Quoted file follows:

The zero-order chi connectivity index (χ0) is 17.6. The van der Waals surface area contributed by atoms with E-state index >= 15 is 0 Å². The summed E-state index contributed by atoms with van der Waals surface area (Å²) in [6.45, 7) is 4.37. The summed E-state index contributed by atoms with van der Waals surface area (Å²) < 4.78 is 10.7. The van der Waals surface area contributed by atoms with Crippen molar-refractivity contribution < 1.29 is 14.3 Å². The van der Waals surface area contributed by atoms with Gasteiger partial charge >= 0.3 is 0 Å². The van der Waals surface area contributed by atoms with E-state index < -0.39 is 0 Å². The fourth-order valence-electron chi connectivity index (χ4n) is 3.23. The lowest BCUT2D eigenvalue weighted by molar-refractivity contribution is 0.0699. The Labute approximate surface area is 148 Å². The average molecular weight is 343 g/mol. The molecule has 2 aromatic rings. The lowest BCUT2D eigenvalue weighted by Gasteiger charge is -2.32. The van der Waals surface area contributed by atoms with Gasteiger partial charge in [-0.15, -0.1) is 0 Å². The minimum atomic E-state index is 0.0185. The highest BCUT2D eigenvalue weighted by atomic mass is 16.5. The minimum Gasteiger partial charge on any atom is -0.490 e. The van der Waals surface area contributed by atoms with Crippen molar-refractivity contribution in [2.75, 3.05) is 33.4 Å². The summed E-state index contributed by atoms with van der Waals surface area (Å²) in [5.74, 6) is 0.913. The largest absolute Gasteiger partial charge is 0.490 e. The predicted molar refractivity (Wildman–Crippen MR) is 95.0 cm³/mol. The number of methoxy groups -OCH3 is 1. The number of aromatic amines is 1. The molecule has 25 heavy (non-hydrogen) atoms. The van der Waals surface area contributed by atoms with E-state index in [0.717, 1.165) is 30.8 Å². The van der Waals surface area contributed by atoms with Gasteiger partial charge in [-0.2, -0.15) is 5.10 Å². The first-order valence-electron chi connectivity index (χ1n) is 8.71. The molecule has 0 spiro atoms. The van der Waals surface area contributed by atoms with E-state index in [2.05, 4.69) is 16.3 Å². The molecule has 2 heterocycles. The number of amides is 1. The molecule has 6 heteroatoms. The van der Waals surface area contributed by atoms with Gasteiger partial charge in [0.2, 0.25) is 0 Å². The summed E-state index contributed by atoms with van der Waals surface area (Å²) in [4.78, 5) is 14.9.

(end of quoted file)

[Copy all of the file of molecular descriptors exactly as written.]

The zero-order chi connectivity index (χ0) is 17.6. The van der Waals surface area contributed by atoms with E-state index >= 15 is 0 Å². The summed E-state index contributed by atoms with van der Waals surface area (Å²) in [6.45, 7) is 4.37. The summed E-state index contributed by atoms with van der Waals surface area (Å²) < 4.78 is 10.7. The van der Waals surface area contributed by atoms with Crippen molar-refractivity contribution < 1.29 is 14.3 Å². The van der Waals surface area contributed by atoms with Gasteiger partial charge >= 0.3 is 0 Å². The van der Waals surface area contributed by atoms with E-state index < -0.39 is 0 Å². The fourth-order valence-electron chi connectivity index (χ4n) is 3.23. The lowest BCUT2D eigenvalue weighted by molar-refractivity contribution is 0.0699. The Labute approximate surface area is 148 Å². The average molecular weight is 343 g/mol. The molecule has 2 aromatic rings. The lowest BCUT2D eigenvalue weighted by Gasteiger charge is -2.32. The van der Waals surface area contributed by atoms with Gasteiger partial charge in [-0.15, -0.1) is 0 Å². The minimum atomic E-state index is 0.0185. The highest BCUT2D eigenvalue weighted by atomic mass is 16.5. The minimum Gasteiger partial charge on any atom is -0.490 e. The van der Waals surface area contributed by atoms with Crippen molar-refractivity contribution in [2.75, 3.05) is 33.4 Å². The summed E-state index contributed by atoms with van der Waals surface area (Å²) in [5.74, 6) is 0.913. The largest absolute Gasteiger partial charge is 0.490 e. The predicted molar refractivity (Wildman–Crippen MR) is 95.0 cm³/mol. The number of methoxy groups -OCH3 is 1. The number of aromatic amines is 1. The molecule has 25 heavy (non-hydrogen) atoms. The van der Waals surface area contributed by atoms with E-state index in [0.717, 1.165) is 30.8 Å². The van der Waals surface area contributed by atoms with Gasteiger partial charge in [-0.2, -0.15) is 5.10 Å². The first-order valence-electron chi connectivity index (χ1n) is 8.71. The molecule has 0 spiro atoms. The van der Waals surface area contributed by atoms with E-state index in [2.05, 4.69) is 16.3 Å². The molecule has 2 heterocycles. The number of amides is 1. The molecule has 6 heteroatoms. The van der Waals surface area contributed by atoms with Gasteiger partial charge in [0.2, 0.25) is 0 Å². The summed E-state index contributed by atoms with van der Waals surface area (Å²) in [4.78, 5) is 14.9.